More Than a Novelty
Tap artist Brenda Bufalino argues it’s time
to rethink the way we write about tap.
37 DANCE MAGAZINE
is stretching the
tap with their
rant + rave
Critics are always forecasting the next decline of tap dancing. In one
instance, a 2011 review in The New York Times stated, “Tap is unquestionably a great American art form. It is also unquestionably in dire
straits.” Nothing could be farther from the truth. Never before have
dancers been so skilled in technique and capable of such tour de force
in a myriad of styles. Our concert theaters are filling up for the unique
choreography and ensemble tap of Dorrance Dance and Max Pol-lak’s RumbaTap in New York; Acia Gray’s Tapestry Dance Company
in Austin, Texas; Deborah Mitchell’s New Jersey Tap Ensemble; and
Mark Yonally’s Chicago Tap Theatre. Tony Waag’s “Tap City” in New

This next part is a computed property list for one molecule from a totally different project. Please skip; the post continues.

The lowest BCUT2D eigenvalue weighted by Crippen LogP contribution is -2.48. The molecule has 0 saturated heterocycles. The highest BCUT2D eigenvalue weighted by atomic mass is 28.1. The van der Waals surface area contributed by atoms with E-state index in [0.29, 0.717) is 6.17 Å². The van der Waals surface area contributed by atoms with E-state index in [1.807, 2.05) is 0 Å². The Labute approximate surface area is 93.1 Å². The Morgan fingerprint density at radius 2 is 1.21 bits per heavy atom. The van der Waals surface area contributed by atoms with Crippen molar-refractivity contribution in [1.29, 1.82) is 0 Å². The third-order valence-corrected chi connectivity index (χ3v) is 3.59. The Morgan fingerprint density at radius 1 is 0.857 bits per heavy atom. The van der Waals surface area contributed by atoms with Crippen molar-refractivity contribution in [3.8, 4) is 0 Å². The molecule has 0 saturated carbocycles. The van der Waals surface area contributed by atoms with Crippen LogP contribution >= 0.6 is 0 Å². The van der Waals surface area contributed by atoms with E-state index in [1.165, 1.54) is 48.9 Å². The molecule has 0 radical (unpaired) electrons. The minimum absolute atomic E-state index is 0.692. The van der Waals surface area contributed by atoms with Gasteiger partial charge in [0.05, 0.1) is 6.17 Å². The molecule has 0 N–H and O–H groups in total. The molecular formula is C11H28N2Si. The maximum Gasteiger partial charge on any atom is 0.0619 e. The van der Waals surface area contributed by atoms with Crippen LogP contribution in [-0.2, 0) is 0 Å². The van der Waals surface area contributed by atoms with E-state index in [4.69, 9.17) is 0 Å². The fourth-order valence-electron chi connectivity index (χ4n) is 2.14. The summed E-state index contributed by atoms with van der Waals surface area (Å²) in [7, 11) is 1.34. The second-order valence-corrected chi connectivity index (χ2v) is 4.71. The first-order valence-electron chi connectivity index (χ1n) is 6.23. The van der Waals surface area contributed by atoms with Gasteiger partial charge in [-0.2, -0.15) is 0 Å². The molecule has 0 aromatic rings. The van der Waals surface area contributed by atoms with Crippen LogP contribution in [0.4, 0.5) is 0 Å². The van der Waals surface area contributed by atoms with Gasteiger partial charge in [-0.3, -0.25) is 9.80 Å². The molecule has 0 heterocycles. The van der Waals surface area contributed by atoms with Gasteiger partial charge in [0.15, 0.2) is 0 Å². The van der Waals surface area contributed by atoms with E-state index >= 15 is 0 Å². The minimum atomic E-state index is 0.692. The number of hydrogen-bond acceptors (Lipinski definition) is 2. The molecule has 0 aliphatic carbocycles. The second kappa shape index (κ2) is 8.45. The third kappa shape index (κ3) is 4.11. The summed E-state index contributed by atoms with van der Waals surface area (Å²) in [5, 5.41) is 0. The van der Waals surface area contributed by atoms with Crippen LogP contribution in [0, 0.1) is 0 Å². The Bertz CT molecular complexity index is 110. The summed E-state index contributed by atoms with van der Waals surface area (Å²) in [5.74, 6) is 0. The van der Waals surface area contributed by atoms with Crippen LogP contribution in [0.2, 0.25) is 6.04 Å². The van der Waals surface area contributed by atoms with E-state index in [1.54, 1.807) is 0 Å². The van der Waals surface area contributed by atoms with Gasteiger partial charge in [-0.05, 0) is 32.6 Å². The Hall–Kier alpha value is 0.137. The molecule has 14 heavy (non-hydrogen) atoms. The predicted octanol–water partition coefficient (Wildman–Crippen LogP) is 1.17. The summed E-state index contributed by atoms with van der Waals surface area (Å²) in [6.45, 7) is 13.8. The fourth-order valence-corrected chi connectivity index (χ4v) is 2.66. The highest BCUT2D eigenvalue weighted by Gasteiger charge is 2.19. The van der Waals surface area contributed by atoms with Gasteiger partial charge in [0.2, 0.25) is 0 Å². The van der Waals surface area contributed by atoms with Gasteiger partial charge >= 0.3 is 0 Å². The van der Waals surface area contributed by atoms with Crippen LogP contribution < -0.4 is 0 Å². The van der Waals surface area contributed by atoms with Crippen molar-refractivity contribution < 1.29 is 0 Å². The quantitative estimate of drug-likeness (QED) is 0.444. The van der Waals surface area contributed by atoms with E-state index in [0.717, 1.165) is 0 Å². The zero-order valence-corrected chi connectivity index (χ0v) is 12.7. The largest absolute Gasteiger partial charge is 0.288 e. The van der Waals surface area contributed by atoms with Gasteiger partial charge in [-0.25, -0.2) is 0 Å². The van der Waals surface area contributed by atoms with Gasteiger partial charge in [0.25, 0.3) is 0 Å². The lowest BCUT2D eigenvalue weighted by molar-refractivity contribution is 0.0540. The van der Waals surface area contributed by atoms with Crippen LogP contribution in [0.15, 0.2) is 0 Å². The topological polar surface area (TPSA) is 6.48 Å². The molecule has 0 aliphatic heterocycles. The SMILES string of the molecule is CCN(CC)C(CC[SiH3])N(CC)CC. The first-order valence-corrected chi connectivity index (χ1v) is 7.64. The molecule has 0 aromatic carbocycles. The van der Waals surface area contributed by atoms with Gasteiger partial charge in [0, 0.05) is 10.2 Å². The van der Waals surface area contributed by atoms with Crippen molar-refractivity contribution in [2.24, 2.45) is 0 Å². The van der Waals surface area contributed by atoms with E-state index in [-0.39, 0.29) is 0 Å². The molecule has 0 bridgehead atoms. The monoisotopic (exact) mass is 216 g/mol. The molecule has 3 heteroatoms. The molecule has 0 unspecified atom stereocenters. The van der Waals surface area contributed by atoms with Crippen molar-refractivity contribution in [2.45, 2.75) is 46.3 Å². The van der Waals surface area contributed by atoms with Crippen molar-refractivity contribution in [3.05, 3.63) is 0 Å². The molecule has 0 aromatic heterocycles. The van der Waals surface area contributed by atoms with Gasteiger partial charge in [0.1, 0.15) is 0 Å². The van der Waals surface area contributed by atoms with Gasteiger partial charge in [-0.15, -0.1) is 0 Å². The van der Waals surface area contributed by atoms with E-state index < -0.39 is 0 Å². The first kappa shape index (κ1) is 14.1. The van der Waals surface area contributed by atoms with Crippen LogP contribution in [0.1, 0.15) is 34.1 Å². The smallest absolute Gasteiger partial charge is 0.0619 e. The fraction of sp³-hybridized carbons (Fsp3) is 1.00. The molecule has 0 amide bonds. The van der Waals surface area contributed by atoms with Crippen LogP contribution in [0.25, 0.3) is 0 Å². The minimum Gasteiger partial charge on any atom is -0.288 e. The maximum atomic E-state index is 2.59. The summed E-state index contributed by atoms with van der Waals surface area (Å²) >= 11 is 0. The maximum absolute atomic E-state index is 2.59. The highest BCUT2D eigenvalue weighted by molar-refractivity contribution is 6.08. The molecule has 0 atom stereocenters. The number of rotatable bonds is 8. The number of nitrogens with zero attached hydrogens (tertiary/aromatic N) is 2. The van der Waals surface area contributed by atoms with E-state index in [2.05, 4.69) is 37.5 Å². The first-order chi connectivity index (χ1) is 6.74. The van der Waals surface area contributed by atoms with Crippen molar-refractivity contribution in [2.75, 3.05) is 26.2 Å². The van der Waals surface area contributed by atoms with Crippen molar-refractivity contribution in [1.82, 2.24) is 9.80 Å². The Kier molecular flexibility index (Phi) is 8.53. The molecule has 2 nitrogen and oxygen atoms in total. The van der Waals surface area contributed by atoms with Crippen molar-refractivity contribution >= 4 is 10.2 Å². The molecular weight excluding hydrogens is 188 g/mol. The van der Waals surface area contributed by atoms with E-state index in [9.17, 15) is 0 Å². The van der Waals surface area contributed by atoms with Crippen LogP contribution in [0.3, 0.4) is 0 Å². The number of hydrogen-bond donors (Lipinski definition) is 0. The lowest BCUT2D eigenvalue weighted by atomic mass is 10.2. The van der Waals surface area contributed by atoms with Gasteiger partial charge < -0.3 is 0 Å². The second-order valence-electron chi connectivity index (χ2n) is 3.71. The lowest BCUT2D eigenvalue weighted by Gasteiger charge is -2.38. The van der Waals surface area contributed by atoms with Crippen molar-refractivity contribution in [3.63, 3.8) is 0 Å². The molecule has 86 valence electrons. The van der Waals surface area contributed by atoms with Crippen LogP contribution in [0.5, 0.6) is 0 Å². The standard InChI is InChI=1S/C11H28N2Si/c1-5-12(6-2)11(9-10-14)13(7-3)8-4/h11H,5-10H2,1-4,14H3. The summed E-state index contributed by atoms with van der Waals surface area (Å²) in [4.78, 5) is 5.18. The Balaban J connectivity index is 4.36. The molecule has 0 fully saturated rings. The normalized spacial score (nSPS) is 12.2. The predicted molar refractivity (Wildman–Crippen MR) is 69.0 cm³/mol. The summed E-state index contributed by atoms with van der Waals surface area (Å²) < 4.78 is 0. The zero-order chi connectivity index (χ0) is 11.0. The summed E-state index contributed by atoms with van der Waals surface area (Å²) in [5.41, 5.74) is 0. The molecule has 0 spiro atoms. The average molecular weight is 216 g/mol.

York hosts hundreds of dancers from around the world. Yet writers
and critics persist in approaching tap dance as a novelty, investigating
its origins as if it were a relic just discovered, a dying art soon to be
buried again—and this affects the way the public views the art form.
When writers cover other forms of dance they speak about the
particulars that make up a satisfying performance. They are equipped
to reference past works and compare specific dances from a choreogra-
pher’s repertory. In contrast, tap dance to date has been written about
as if it were a folk dance. Many critics have created a hierarchy of
authenticity that keeps tap dancers competing on the street corner.
Wouldn’t it be helpful to share the subtleties and techniques of tap
dance? For instance, a writer might reveal the composition of the band,
and how the dancer collaborated with their chosen musicians. Were the
taps clear and tonal? Could the dancer modulate between syncopated
phrasing, continuation 1/8-note triplets and 1/16 notes with ease?
Did the dancer phrase melodically, or have the hard punch and short
phrases of a drummer?
Dancers strive to create with their own unique voice. Can the
reviewer recognize and differentiate between the hard-hitting, hip-
swinging style of Syncopated Ladies, the high-flying slides and gleeful